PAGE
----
Australian university offers PhD scholarship to study heavy metal

The scholarship study pertains to the social geography of metal in Australia

Parkway Drive at 2019 Sonic Temple Festival
Australian metal band Parkway Drive at 2019 Sonic Temple Festival, photo by Amy Harris

    If you’ve ever wanted to become a doctor while studying metal, now’s your chance. The University of Newcastle in Australia is offering a PhD scholarship to study the social geography of heavy metal culture.

    The scholarship is $27,596 AUD (roughly $19,300 US dollars) per year to two domestic students or one International student to study social geographies in subjects of Homelessness and Mutual Aid, Vegan Geographies, Unschooling and The Possibilities of Childhood, and lastly, Heavy Metal Geographies.

    Part of the course description reads as follows:

    “While unique scenes have evolved across the globe, the bulk of Heavy Metal’s bands have originated within countries in the northern latitudes. Australia is uniquely positioned within this global evolution, owing to its historical connection to the United Kingdom and shared cultural affinities with its colonial originator. While remote from the geographical heart of Heavy Metal culture, Australia has developed its own unique and passionate approach, producing a number of high profile bands.”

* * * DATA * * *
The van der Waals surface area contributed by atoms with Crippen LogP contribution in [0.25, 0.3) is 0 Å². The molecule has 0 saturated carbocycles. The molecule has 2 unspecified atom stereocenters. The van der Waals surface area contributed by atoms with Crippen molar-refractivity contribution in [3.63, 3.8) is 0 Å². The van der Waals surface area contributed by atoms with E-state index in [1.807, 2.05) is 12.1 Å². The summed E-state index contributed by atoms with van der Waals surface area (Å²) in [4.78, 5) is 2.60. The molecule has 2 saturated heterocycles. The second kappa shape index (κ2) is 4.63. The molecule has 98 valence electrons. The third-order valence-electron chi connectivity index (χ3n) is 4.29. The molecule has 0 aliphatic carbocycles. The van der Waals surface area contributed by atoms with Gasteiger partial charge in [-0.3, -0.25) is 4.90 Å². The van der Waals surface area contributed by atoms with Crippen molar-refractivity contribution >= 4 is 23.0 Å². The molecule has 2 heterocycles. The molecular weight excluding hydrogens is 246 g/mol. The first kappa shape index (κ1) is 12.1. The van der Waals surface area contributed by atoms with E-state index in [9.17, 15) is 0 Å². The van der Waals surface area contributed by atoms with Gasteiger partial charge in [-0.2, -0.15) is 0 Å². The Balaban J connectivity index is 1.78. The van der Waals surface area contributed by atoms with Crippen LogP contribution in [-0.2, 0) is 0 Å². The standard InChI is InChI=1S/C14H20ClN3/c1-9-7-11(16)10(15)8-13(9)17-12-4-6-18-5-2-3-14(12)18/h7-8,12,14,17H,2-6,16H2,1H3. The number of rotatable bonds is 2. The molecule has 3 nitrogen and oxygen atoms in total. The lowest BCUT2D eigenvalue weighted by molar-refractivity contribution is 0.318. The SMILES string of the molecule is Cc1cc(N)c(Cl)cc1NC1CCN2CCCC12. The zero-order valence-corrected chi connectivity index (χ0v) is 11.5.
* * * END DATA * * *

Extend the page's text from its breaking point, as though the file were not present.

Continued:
The course is particularly relevant to Australia’s geographical position in heavy metal culture, with the course focusing on questions of gender, race, and the socio-politics of metal down under.  Questions that the student will seek to answer include:

    “What sorts of lyrical themes have Australian Metal bands adopted? Are these culturally and geographically unique to the continent?”

    “What is the relationship between the cultural evolution of Heavy Metal in Australia and colonialism?”

    “Is Heavy Metal in Australia largely a white phenomenon? What has been the response to diversity within the scene?”

    A metal fan, Simon Springer, Director of Human Geography at the University of Newcastle, told Kerrang, “I had free reign to recruit students to work in areas of personal interest, and as a life-long metal fan who has only recently started to do some work in the area of metal studies, I figured this would be a good conduit to further my research agenda in this area. Certainly when I was a PhD student, I would have loved for someone to tell me that studying about metal is a legitimate academic pursuit.”

    He added: “I also think the opportunities for funding in this particular area are few and far between, so I thought why not put a call out for applications and see if anyone is interested in studying the geography of heavy metal?”


    Further info on the scholarships is available on the this location.

Personalized Stories

Around The Web